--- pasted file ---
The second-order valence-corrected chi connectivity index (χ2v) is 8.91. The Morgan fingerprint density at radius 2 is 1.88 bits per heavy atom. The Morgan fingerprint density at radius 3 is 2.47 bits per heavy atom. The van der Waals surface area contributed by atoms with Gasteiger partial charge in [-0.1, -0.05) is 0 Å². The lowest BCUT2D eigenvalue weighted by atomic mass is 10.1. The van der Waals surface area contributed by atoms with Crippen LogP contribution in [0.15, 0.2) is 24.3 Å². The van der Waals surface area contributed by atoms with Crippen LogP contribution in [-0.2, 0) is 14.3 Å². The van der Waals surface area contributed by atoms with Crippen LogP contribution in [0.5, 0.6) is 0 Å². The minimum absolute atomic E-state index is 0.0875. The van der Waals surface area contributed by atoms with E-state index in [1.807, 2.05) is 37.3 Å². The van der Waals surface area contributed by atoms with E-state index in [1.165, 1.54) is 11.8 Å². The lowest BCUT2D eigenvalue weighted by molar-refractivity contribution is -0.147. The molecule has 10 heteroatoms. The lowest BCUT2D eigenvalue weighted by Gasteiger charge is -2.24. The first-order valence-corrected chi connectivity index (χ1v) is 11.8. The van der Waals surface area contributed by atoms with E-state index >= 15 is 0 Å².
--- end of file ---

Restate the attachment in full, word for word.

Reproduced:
The second-order valence-corrected chi connectivity index (χ2v) is 8.91. The Morgan fingerprint density at radius 2 is 1.88 bits per heavy atom. The Morgan fingerprint density at radius 3 is 2.47 bits per heavy atom. The van der Waals surface area contributed by atoms with Gasteiger partial charge in [-0.1, -0.05) is 0 Å². The lowest BCUT2D eigenvalue weighted by atomic mass is 10.1. The van der Waals surface area contributed by atoms with Crippen LogP contribution in [0.15, 0.2) is 24.3 Å². The van der Waals surface area contributed by atoms with Crippen LogP contribution in [-0.2, 0) is 14.3 Å². The van der Waals surface area contributed by atoms with Crippen LogP contribution in [0.5, 0.6) is 0 Å². The minimum absolute atomic E-state index is 0.0875. The van der Waals surface area contributed by atoms with E-state index in [1.807, 2.05) is 37.3 Å². The van der Waals surface area contributed by atoms with E-state index in [1.165, 1.54) is 11.8 Å². The lowest BCUT2D eigenvalue weighted by molar-refractivity contribution is -0.147. The molecule has 10 heteroatoms. The lowest BCUT2D eigenvalue weighted by Gasteiger charge is -2.24. The first-order valence-corrected chi connectivity index (χ1v) is 11.8. The van der Waals surface area contributed by atoms with E-state index >= 15 is 0 Å².